Something was wrong. I brought my car to a full stop behind the heavily branded corporate van ahead of me. We were near the center of our small coastal city, and this kind of stoppage in the middle of a well-trafficked main road was strange. Then another same-company van that had been heading toward us halted; the left side windows on both vehicles rolled down and, elbows out, the two drivers began to converse.
It was a beautiful spring weekday, and I was unencumbered by gainful employment; a perfect day to wander and gawk at all the emerald newness. I had nowhere to be, and didn’t particularly mind the delay. Glancing at the rearview mirror I noticed a car had pulled up behind me. The driver looked like he minded. Maybe very much. As the minutes ticked by, I watched Angry Dude in the mirror. His face was becoming an unhealthy shade of pink as he spoke animatedly to his passenger. He raised his hand in an unfriendly gesture.
We were now stacked four or five vehicles, all of us waiting in place, engines running. Up ahead, the two van drivers continued to chat. I wondered how long it would take for someone to start yelling, or exit their car. Angry Dude seemed like a prime contender. I picked up my cell phone. It just seemed like the thing to do.
Just then I caught some movement out of the corner of my eye. To the right of the van ahead of me something was moving, very slowly, across the road. The object became more visible as it cleared the van’s right front tire. And then, it came into full view. A tremendously huge tortoise was making its ponderous way across the thoroughfare toward a bordering swampy pond. It was a magnificent creature. Black and gold mud looked beadazzled onto its shell; shades of greenish muck on its torso and tail glinted in the sunlight. Head down, the animal creeped diligently toward its goal, oblivious to all else.
I looked into the rearview mirror. The guy behind me was smiling and pointing out the tortoise to his buddy, who leaned out of his window to look. The van in the opposite lane moved forward, its driver giving us all the classic thumbs-up, a huge grin on her face. The van in front of me waited for the tortoise to get within a foot of the grass line that surrounded the water, and then it too was in motion. We all gave the animal a very wide berth as we passed, our cars now a celebratory parade.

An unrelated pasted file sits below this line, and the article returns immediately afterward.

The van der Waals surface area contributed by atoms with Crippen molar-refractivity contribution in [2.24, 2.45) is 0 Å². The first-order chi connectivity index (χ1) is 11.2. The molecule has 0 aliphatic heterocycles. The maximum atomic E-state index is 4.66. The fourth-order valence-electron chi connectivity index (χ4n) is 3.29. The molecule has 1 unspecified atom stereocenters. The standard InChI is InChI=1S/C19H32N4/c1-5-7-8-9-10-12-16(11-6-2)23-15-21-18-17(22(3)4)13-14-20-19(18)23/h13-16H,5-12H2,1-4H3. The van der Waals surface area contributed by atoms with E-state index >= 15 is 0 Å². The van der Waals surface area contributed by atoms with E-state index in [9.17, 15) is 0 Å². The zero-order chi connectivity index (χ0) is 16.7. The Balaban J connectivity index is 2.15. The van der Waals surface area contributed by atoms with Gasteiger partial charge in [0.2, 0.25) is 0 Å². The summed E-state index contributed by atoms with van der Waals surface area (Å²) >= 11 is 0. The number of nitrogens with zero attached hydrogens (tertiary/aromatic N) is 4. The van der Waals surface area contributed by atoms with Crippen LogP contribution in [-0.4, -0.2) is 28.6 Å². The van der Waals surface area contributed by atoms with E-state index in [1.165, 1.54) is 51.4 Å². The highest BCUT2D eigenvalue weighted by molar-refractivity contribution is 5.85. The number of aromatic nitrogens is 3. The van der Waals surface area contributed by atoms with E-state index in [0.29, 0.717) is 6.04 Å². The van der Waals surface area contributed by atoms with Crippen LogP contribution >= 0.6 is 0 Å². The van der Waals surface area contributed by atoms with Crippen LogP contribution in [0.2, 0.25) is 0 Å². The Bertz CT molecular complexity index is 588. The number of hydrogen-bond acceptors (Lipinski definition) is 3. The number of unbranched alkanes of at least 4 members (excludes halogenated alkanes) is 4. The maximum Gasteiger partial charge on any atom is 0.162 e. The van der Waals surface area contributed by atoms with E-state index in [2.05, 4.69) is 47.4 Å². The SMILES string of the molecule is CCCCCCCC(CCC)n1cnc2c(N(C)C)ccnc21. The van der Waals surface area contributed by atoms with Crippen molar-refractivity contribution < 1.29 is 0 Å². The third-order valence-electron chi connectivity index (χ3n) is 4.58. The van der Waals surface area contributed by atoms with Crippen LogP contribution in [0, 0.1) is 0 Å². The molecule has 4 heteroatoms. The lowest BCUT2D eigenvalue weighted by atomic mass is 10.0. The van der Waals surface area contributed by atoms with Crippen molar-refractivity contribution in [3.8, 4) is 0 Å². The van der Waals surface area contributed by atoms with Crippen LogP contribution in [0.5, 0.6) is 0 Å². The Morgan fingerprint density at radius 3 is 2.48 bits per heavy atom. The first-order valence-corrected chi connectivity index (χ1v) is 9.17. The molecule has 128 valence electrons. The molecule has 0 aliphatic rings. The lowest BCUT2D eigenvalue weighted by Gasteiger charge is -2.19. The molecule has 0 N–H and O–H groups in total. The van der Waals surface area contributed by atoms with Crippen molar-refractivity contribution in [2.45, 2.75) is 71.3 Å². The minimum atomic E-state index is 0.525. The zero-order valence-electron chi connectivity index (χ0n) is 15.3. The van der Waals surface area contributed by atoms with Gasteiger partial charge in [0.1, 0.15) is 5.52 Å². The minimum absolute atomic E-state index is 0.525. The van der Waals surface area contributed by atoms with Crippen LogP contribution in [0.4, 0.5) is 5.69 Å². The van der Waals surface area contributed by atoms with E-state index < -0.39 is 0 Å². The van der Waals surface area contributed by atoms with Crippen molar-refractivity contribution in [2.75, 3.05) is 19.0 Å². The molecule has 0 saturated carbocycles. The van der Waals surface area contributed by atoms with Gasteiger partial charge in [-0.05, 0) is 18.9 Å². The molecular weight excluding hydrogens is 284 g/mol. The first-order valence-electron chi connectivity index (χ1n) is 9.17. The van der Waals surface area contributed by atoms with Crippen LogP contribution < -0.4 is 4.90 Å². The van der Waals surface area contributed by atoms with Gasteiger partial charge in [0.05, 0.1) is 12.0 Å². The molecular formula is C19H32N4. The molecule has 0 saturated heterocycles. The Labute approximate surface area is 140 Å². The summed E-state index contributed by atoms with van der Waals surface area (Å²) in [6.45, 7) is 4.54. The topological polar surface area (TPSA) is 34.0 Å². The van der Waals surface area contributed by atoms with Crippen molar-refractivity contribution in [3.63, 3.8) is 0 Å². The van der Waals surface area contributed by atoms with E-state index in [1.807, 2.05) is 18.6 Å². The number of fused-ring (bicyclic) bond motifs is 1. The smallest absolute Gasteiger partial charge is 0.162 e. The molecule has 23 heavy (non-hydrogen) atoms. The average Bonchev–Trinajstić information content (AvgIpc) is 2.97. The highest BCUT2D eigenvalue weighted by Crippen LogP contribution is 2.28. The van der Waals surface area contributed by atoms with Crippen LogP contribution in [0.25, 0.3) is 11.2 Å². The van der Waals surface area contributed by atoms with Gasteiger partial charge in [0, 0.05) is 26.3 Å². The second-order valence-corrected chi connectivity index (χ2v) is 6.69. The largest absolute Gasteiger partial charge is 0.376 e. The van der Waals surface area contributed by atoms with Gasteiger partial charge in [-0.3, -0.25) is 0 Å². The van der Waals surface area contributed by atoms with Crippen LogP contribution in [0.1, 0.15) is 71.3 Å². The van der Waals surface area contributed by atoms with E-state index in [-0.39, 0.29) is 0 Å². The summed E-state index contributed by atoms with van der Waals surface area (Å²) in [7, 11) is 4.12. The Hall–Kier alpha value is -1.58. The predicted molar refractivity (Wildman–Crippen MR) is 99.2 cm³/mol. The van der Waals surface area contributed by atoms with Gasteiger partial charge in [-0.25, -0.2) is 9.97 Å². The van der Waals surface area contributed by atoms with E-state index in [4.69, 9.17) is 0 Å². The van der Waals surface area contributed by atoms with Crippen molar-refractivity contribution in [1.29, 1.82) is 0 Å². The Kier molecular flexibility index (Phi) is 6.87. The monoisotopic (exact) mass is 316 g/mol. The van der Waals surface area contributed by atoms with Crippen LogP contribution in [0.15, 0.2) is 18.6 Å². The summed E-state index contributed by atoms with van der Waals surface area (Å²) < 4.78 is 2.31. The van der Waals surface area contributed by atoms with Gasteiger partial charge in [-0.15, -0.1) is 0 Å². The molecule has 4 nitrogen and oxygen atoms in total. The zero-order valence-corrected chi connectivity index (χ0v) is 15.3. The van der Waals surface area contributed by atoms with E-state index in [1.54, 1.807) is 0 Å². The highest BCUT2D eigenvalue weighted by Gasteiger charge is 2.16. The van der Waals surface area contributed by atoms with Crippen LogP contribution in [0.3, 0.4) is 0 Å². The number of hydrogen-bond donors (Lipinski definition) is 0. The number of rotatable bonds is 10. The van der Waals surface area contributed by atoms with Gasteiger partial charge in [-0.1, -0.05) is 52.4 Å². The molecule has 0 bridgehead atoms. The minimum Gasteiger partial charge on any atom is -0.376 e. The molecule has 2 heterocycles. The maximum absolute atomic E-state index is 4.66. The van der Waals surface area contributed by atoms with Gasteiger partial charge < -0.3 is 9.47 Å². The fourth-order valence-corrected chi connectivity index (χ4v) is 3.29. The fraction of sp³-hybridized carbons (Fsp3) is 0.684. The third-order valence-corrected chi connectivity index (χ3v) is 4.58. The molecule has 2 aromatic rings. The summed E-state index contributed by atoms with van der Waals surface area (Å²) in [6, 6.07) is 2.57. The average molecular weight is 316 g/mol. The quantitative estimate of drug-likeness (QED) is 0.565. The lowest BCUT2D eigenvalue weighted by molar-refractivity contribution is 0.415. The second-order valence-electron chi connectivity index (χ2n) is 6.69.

I’ve often since thought about that day, about how limited our individual perspectives are, and how as a result, how fragmented must our notions of the truth be at any given time. Context and angle govern our reaction to events, the equivalent of squinting through a spyglass when what we need is Google Earth. I’ve been back several times to that pond, hoping to catch a glimpse of that tortoise again, with no luck. Apparently, he was a one-epiphany-per-customer kind of fellow.
BIO: Carolyn R. Russell is the author of The Films of Joel and Ethan Coen, published by McFarland & Company in 2001, and Same As It Never Was, a middle grade novel to be published in the spring of 2018. Other works include screenplays, essays, and plays. She received an M.A. in Film Studies from Chapman University, and has taught on the college, high school, and middle school levels. When not writing fiction, she writes for the advertising and branding industry, focusing on creative concept development and copywriting. Carolyn lives north of Boston with her husband and two children.